Book Chat’s Rating: ∗∗∗*/5
After a year of reading hiatus, I needed something to get me back into reading. Before the Fall was a book like that. The book has won the Edgar Award for Best Novel, so I figured it wouldn’t be so bad. Indeed, the book started out very good. The story built on a premise of plane crash, two survivors, a man and a child. Among the victims are the Wall Street elite and media mogul. Was it by chance that so many influential people perished? Or was something more sinister at work?
For once I was not annoyed by the narrative style with multiple characters. I applaud Noah Hawley for that. Many other readers commented that this writing style reminded them of watching a TV show, when the screen jumps from character to character. Noah Hawley writes for TV, so this makes more sense how he is quite successful with this style. Each and every character is interesting in their own way, well, except for the loser money-hungry Doug, I guess. I was glad Hawley didn’t turn this story into a fight over the inheritance, not that anyone but the child was entitled to it, but I’m also tired of hearing/reading about entitled people.
The hero who saved the child, Scott Burrough, is likable enough. However, his story wasn’t all that interesting, compared to other characters. I thought he was a bit younger, but he was in his 50s. Toward the end when all the suspicion building up toward Scott, he just doesn’t seem like the type of person to pull such a stunt. It did well portraying the bullshit in the media interview style like Bill O’Reilly, ha, the jackass media guy here was also named Bill, coincidental? I think not. Although I was sure it wasn’t Scott, I guess I didn’t see who did it either. Which I would give Hawley the credit for a twisted plot, but it is also why I thought the ending was a little absurd. Had Hawley spent more time deepening the relationship between Scott and the boy, the story may have been more poignant. But with all the suspense build up, it went a little flat for me.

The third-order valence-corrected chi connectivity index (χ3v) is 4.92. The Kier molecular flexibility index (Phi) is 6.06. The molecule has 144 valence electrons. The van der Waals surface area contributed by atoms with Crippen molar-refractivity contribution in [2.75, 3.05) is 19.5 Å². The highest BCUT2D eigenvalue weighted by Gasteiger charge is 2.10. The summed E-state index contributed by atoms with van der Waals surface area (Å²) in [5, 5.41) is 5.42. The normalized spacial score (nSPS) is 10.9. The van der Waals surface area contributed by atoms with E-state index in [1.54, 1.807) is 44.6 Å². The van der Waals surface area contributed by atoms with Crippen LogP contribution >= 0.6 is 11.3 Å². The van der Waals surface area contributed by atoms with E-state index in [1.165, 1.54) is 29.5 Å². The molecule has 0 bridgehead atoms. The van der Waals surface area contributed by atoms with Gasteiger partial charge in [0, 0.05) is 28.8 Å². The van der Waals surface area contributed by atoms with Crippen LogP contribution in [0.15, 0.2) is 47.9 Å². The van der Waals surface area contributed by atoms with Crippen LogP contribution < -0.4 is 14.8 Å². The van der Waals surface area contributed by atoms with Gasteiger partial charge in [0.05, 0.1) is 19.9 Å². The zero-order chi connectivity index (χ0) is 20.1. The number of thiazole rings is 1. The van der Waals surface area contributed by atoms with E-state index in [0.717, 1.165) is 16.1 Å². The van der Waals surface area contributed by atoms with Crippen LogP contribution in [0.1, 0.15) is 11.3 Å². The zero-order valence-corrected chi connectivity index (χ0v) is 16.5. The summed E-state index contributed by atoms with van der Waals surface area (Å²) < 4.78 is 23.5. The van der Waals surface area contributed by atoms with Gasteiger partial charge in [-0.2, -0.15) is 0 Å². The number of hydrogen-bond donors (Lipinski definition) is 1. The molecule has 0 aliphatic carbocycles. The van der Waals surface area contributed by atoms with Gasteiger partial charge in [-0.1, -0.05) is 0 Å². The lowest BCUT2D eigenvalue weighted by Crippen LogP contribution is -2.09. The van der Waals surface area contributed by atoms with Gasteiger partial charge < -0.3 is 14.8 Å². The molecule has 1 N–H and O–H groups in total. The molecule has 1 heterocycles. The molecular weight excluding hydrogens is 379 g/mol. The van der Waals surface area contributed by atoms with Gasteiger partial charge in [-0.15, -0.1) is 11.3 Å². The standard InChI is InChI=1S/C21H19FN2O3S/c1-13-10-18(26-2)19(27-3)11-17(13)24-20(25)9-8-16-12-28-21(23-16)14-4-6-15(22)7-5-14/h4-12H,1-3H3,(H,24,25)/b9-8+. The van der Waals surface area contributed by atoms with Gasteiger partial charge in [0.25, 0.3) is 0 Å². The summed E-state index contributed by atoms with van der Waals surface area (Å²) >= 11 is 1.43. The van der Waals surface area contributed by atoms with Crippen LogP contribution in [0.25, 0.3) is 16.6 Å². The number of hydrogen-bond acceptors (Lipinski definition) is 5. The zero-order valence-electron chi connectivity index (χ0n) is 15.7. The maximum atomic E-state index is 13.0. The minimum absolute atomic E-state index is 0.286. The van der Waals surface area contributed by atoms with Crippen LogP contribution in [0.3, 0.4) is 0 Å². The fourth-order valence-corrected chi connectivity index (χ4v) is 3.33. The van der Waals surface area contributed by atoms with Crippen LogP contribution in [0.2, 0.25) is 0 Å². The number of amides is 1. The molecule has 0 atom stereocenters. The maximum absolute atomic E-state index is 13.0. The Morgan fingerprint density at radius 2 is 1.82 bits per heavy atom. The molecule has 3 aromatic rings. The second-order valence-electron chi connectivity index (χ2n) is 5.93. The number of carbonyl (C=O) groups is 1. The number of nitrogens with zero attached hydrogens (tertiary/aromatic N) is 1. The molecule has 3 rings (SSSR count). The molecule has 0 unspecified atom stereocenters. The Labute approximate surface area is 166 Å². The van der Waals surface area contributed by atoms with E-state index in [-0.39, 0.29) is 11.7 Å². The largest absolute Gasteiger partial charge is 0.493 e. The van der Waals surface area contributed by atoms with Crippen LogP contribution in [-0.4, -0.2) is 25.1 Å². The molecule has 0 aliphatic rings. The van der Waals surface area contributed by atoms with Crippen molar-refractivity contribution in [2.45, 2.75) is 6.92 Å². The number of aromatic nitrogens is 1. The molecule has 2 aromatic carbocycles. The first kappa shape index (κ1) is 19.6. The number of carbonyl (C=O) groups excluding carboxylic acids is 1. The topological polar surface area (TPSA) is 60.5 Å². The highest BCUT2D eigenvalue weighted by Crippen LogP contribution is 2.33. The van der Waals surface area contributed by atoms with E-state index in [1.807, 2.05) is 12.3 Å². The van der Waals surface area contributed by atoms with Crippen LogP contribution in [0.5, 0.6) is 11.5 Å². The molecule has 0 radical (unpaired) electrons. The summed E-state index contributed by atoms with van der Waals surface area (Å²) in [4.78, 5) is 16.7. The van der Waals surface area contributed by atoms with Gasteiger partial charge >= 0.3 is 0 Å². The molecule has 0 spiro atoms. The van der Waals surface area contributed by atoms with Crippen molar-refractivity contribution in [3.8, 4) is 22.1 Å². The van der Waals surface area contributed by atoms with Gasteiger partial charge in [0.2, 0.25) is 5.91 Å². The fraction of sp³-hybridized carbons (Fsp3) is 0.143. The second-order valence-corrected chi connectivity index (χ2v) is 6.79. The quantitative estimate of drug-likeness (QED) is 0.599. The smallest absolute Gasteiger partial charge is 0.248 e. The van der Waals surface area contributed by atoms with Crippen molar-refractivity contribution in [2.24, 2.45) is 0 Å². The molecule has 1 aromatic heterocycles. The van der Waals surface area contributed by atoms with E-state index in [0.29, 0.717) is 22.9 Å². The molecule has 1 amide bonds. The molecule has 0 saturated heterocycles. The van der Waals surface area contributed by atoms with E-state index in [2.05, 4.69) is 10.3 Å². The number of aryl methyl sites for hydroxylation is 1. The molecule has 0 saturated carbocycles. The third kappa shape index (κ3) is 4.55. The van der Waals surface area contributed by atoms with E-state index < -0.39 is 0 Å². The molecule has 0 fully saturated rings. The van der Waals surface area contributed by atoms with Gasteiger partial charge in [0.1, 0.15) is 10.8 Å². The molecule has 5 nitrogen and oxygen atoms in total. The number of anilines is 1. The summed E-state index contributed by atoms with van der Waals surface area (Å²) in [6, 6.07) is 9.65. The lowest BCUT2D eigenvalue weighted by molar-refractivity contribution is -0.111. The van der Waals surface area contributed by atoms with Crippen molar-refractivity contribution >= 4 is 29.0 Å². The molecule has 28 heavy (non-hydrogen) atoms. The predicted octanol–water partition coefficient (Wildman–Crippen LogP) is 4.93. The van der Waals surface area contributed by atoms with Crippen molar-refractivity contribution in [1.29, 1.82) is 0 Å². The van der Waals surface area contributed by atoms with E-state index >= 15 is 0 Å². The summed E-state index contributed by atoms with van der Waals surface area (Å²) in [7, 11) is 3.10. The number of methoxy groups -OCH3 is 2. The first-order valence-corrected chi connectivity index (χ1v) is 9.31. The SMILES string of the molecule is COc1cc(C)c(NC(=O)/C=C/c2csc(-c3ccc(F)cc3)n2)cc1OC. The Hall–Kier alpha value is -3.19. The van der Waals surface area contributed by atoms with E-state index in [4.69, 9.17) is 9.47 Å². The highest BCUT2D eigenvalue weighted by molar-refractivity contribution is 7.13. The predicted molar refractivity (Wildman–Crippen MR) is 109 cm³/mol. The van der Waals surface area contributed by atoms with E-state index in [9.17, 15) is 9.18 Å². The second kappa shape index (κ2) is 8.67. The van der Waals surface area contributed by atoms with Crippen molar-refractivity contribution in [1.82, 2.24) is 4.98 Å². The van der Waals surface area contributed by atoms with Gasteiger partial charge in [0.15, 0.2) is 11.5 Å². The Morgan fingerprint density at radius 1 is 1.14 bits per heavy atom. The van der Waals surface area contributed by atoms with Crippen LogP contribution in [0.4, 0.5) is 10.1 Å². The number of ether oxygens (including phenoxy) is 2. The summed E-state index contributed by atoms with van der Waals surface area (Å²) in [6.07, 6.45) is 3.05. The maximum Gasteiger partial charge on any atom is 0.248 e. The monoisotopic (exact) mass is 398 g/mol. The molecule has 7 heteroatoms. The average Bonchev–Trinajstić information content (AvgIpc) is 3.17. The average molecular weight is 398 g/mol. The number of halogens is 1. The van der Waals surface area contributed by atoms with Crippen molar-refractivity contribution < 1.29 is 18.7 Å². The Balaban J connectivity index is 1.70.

I did enjoy some brief moments when Hawley went into different career aspect, as well as some of the forensic analysis on plane crash mechanism. Very brief moments though, most of the time is spend on telling story how the riches spend their money. I could care less for those rich people’s problems, except for when he told stories about JJ and Rachel. Any tragedy involving children is hard to bear. There are some light humor too, I particularly enjoy the part with the lawyer and FBI talk, but it was not enough to lighten the book.
Overall, I think the book is a solid 3.5 stars. I listened to it and now that I think more about it, the voice actor does sound like he’s reporting a news. I didn’t really like his narration, but it seems fitting.
Photo Credit: Realizing Grace’s Blog